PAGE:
HealthLawProf Blog

Editor: Katharine Van Tassel
Concordia University School of Law

Monday, December 1, 2008

Update on Children's Health Care

DemFromCt, who writes for the Daily Kos blog, provides an update from FamiliesUSA on children's health care now that we are officially in a recession.  DemFromCt highlights various news, mostly bad, from the FamiliesUSA study,

The non-partisan FamiliesUSA sums it up with this November 2008 study:

8.6 Million Children Are Uninsured

    • One in nine American children (11.1 percent) is uninsured.
    • The five states with the largest number of uninsured children are Texas, California, Florida, New York, and Georgia. Together, the uninsured children in these five states account for nearly half of all uninsured children in the country (48.3 percent).
    • The five states with the highest rates of uninsured children are Texas, Florida, New Mexico, Arizona, and Nevada. More than 15 percent of children in each of these states are uninsured, compared to a national median of 9.2 percent.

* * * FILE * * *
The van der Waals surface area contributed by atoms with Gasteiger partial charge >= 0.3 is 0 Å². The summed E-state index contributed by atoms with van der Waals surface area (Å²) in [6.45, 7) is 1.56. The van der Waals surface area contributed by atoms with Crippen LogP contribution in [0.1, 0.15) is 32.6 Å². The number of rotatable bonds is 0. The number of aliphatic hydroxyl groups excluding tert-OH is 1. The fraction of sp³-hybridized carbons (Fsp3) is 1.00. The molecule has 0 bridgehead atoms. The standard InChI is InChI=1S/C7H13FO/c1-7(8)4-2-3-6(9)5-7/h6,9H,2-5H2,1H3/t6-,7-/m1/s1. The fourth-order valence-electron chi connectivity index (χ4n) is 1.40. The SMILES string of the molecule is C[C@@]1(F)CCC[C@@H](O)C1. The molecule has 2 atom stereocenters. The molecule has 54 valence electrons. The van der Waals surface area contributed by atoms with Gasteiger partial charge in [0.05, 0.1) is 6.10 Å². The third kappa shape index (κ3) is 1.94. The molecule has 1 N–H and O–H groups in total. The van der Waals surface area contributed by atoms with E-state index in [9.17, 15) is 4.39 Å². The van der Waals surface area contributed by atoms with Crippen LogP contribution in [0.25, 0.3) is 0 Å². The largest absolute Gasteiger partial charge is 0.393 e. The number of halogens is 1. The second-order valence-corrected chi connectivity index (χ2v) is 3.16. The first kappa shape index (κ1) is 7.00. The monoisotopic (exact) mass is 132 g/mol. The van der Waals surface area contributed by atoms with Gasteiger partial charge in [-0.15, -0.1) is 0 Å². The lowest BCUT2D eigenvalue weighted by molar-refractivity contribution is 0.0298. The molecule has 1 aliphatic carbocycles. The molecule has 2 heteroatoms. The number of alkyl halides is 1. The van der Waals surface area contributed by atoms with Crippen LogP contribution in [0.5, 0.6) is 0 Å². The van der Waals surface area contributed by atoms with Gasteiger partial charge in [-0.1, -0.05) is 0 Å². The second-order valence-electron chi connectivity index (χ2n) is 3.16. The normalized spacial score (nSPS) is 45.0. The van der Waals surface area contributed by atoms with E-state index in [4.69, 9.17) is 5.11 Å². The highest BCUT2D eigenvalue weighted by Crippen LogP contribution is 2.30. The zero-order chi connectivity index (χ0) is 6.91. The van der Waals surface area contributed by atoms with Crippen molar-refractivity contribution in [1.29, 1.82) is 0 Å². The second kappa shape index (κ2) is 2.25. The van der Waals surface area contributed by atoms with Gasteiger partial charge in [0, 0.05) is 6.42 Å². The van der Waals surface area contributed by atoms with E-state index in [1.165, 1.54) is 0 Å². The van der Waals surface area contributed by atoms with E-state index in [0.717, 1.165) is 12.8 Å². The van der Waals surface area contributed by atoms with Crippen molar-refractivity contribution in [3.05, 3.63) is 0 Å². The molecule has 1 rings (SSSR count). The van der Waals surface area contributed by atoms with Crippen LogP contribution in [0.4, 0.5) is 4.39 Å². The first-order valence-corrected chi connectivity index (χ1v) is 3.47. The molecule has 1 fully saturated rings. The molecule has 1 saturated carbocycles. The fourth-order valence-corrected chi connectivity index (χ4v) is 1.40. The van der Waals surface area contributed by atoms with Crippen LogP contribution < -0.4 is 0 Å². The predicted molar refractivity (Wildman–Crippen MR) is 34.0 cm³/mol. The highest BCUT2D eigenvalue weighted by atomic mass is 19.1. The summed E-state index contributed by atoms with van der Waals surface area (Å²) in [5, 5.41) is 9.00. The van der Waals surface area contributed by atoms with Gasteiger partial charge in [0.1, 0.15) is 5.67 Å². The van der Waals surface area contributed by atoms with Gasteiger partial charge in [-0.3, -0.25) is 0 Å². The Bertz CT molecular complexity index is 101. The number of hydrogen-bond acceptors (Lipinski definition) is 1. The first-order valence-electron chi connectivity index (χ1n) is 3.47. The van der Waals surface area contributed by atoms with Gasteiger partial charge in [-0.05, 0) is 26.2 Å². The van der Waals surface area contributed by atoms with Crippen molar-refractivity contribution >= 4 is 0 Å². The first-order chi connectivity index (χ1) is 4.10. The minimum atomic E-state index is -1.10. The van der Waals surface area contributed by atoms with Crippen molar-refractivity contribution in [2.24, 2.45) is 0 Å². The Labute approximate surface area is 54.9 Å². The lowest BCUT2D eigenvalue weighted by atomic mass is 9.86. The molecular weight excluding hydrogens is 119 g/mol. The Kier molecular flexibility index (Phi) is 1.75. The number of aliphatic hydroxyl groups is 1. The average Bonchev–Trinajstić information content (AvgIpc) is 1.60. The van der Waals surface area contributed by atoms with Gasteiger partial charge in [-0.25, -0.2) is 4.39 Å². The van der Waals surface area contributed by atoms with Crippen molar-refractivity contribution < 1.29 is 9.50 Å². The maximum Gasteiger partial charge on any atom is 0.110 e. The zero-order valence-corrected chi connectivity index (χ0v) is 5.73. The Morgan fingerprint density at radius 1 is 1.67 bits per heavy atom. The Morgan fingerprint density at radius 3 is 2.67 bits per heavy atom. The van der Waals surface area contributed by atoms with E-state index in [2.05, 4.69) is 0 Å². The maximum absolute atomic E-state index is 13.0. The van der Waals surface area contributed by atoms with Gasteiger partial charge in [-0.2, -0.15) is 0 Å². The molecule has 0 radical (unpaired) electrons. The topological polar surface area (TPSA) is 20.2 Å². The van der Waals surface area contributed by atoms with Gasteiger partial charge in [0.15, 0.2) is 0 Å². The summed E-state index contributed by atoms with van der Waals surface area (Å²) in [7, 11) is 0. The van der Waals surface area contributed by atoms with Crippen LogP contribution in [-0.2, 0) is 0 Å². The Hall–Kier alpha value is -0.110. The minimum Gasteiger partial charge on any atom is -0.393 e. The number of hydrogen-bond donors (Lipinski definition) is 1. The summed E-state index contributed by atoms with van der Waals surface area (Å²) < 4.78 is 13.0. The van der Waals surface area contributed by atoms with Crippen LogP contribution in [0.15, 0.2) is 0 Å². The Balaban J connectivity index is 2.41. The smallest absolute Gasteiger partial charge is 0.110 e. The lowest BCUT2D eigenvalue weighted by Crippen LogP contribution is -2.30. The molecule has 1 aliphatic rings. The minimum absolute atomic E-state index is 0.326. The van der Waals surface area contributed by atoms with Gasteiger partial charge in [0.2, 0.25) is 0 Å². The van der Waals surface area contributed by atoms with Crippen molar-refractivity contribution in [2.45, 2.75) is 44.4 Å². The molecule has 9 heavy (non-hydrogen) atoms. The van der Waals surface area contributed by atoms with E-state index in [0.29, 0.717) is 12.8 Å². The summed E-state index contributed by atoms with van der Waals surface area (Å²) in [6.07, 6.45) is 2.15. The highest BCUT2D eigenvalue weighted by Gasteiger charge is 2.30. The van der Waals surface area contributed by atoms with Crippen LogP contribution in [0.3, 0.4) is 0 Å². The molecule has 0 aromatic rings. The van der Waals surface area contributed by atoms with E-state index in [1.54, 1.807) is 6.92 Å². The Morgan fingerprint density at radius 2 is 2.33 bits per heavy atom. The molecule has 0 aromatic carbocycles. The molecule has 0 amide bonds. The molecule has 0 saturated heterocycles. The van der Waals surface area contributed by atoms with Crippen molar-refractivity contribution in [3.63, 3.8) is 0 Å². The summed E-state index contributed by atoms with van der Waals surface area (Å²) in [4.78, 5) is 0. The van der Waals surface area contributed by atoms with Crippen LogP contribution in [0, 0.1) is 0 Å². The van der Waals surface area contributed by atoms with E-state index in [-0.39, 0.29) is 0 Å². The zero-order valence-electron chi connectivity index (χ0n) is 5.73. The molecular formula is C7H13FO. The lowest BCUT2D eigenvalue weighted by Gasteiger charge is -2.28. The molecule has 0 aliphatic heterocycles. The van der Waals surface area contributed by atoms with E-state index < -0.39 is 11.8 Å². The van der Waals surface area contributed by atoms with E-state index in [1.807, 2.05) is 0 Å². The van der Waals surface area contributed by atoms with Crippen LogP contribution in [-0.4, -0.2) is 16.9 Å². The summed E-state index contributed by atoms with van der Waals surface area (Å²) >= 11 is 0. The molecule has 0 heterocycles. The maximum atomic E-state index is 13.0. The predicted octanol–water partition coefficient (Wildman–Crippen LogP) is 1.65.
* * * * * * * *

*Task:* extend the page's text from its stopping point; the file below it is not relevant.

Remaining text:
Medicaid and the State Children’s Health Insurance Program (CHIP) Are Picking up the Slack

    • Between 2006 and 2007, the number of uninsured children declined by 521,000.
    • The number of children covered by private health coverage declined by 65,000.
    • The number of children covered in Medicaid and CHIP increased by 954,000.

FamiliesUSA also found the majority of uninsured children come from working families with two-parent households, so another myth goes out the window. This isn't class warfare, this is everyone.

Remember, this is just the beginning. Covering kids through Medicaid and SCHIP will temporarily help kids (but not adults), and mask what's really happening as people lose insurance and can't get it back (that takes at least two years after a recession). When states start to hurt, eligibility will be cut back and/or new enrollment will be limited at the state level. . . .

| Permalink

TrackBack URL for this entry:

Listed below are links to weblogs that reference Update on Children's Health Care:


Post a comment